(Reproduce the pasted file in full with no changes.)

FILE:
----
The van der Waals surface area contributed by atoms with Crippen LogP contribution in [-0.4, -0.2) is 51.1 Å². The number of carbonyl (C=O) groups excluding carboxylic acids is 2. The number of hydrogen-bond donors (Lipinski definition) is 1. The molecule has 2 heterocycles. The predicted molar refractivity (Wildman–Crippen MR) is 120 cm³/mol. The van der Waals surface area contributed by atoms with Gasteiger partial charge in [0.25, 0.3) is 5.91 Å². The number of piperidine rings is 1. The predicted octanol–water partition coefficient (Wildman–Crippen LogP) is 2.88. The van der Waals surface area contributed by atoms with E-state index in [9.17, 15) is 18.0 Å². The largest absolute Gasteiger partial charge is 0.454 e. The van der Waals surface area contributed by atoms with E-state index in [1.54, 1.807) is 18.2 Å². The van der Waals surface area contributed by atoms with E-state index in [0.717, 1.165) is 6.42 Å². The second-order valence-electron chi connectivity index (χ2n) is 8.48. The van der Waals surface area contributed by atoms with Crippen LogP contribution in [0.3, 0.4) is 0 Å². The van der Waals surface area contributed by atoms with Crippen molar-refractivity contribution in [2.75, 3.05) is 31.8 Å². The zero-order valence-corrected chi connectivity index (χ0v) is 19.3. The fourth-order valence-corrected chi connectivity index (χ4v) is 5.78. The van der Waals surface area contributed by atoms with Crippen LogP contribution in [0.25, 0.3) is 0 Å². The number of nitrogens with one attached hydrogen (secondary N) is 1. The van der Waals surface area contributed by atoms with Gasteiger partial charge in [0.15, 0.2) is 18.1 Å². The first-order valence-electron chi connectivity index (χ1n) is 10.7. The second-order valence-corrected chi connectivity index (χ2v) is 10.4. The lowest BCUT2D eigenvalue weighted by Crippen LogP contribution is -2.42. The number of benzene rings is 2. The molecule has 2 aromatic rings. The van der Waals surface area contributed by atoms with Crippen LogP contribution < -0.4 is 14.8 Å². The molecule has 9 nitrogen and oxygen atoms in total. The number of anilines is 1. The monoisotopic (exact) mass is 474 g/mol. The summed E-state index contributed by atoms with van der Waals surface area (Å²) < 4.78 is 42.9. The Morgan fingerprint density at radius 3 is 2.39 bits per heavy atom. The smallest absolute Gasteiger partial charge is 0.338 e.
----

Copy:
The van der Waals surface area contributed by atoms with Crippen LogP contribution in [-0.4, -0.2) is 51.1 Å². The number of carbonyl (C=O) groups excluding carboxylic acids is 2. The number of hydrogen-bond donors (Lipinski definition) is 1. The molecule has 2 heterocycles. The predicted molar refractivity (Wildman–Crippen MR) is 120 cm³/mol. The van der Waals surface area contributed by atoms with Gasteiger partial charge in [0.25, 0.3) is 5.91 Å². The number of piperidine rings is 1. The predicted octanol–water partition coefficient (Wildman–Crippen LogP) is 2.88. The van der Waals surface area contributed by atoms with E-state index in [9.17, 15) is 18.0 Å². The largest absolute Gasteiger partial charge is 0.454 e. The van der Waals surface area contributed by atoms with E-state index in [1.54, 1.807) is 18.2 Å². The van der Waals surface area contributed by atoms with E-state index in [0.717, 1.165) is 6.42 Å². The second-order valence-electron chi connectivity index (χ2n) is 8.48. The van der Waals surface area contributed by atoms with Crippen LogP contribution in [0.3, 0.4) is 0 Å². The van der Waals surface area contributed by atoms with Crippen molar-refractivity contribution in [2.75, 3.05) is 31.8 Å². The zero-order valence-corrected chi connectivity index (χ0v) is 19.3. The fourth-order valence-corrected chi connectivity index (χ4v) is 5.78. The van der Waals surface area contributed by atoms with Crippen LogP contribution in [0.25, 0.3) is 0 Å². The number of nitrogens with one attached hydrogen (secondary N) is 1. The van der Waals surface area contributed by atoms with Gasteiger partial charge in [0.15, 0.2) is 18.1 Å². The first-order valence-electron chi connectivity index (χ1n) is 10.7. The second-order valence-corrected chi connectivity index (χ2v) is 10.4. The lowest BCUT2D eigenvalue weighted by Crippen LogP contribution is -2.42. The number of benzene rings is 2. The molecule has 2 aromatic rings. The van der Waals surface area contributed by atoms with Crippen LogP contribution < -0.4 is 14.8 Å². The molecule has 9 nitrogen and oxygen atoms in total. The number of anilines is 1. The monoisotopic (exact) mass is 474 g/mol. The summed E-state index contributed by atoms with van der Waals surface area (Å²) < 4.78 is 42.9. The Morgan fingerprint density at radius 3 is 2.39 bits per heavy atom. The smallest absolute Gasteiger partial charge is 0.338 e.